If you don’t haveeither the right NEMA plug 10-30Por driercord handy, the things get more involved. If I had to do it, I would turn off the main circuit breaker, pull thedrier receptacle off the wall, and disconnectallits wires. Then I would attach them tothe generator cable one by one by usingstandard wire nuts with steel springs. I wouldof coursedouble check thatall circuitscorrectly match: “hot” wires are usually black and red, and the neutral is white. The remaininggreen groundlead can be bolted to the metal wall box.I would also secure somehow the cable, so itwould notbe hanging onits leads.
USING MAIN PANEL
If you don’t have a high-current receptacle, you can connect a portablesource to your house at the main service box.Firstof all, of course, flip the maincircuit breakers toOFF (OPEN) position. Then you can removethe cover door.Remember that the panel may become energized from utility, so wear rubber gloves! Take a sufficiently long generator cord with 4-wire plug and bolt red and black leads to the “hot” bus-bars (the thick vertical metal plates) after the main double-breaker. Be sure your connection is downstream from main disconnect and not upstream, i.e.not to the linesthat go to your meter. Bond white and greenleads to the neural bar and metal case respectively. Place a sign not to touch anything until genset is off. Turn offallindividual breakers before starting upthe genset to prevent its overload. Finally, turn on your unit and after it warmed up, activate those lines that you need, and do it one at a time.
A final note. Ifyour model is rated at 4000 watt or less, then most likely itprovides only 120V. Ifyour building has a standard 120/240V system, it means it has two separate “out of phase” 120V lines.In this case, unfortunately it’s impossible to power the whole house with a single 120V source. In theory, if you don’t have any 240V appliances (such as central a/c), you could supply electricity only to half of the electrical branches, i.e. on one of the two 120V buses. If needed, you can additionally move some key branches to that backed up bus by swapping the respective circuit breakers.
NOTE. The information in this site is provided AS IS for technical reference only without guarantee and liability of any type, neither explicit or implicit. It expresses only a personal opinion of the author and does not constitute a professional or legal advice– seecomplete disclaimer linked below. If you use this information you do it AT YOUR OWN RISK. Always refer to NEC®, local codes and your product manual for wiring and safety requirements. It is strongly advised that allthe workbe done by a licensed professional (if you want tofind one in your area or estimate the cost of the job- check out this site).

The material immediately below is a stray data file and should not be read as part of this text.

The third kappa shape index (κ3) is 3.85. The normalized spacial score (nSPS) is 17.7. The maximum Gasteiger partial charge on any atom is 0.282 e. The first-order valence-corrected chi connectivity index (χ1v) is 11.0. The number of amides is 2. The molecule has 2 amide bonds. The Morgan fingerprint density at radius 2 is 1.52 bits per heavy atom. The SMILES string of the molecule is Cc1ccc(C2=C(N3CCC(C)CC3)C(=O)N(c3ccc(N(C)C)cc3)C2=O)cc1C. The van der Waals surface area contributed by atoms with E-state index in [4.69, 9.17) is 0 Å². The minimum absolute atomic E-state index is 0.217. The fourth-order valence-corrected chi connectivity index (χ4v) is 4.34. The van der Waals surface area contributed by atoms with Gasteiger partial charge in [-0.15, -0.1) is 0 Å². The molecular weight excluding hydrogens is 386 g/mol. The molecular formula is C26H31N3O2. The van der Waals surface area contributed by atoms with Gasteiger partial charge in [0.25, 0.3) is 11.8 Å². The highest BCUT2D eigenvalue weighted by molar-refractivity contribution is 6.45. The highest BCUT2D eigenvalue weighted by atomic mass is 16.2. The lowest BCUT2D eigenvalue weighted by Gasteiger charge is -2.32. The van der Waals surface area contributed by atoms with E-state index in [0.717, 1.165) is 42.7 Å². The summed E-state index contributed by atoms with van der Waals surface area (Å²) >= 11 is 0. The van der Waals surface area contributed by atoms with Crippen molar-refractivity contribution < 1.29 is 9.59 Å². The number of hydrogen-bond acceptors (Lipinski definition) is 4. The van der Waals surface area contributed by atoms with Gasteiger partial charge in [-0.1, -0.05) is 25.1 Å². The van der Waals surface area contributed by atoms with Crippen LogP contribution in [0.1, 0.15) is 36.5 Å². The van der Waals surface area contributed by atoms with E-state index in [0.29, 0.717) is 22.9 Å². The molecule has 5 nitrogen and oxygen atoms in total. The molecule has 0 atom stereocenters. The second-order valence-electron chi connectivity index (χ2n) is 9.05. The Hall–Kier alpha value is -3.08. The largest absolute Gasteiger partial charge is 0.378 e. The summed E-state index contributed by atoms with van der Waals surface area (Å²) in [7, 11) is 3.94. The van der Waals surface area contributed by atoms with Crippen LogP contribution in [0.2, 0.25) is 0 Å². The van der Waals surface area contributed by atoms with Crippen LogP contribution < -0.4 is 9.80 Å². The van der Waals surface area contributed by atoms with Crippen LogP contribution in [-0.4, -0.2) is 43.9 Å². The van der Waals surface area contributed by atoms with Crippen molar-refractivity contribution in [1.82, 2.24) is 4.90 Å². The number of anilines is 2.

Can you hardwire a portable generator to your house? ›
You simply plug the gen cord into the 20- or 30-amp outlet on your generator. The opposite end splits into several household outlets, where you can start connecting additional extension cords safely indoors.What is the difference between 3 Prong and 4 prong on a generator? ›
Select the Right Generator Cord Shape
The 3-prong plugs carry 120 volts only, while the 4-prong plugs carry 120/240 volts. The 4-prong varieties are becoming more popular because homes are increasingly starting to carry 240-volt outlets or appliances.
Many insurance companies and jurisdictions require the UL rating.
- 30 Amp 2 pole (double) breaker. ...
- 30 Amp power Inlet box.
- 30 Amp generator extension cord.
Yes, this is a simple but dangerous and illegal way to power the appliances in your home. How do I power my house with a portable generator? Can you plug a generator into your house outlet? What can a 6500 watt generator run at one time?Do you have to turn off your main breaker when using a generator? ›
For an extra measure of safety, switch your main fuses or circuit breakers to the “OFF” position. Be sure you understand them before hooking up the generator. Follow the manufacturer's instructions to properly ground the generator. Generators emit carbon monoxide.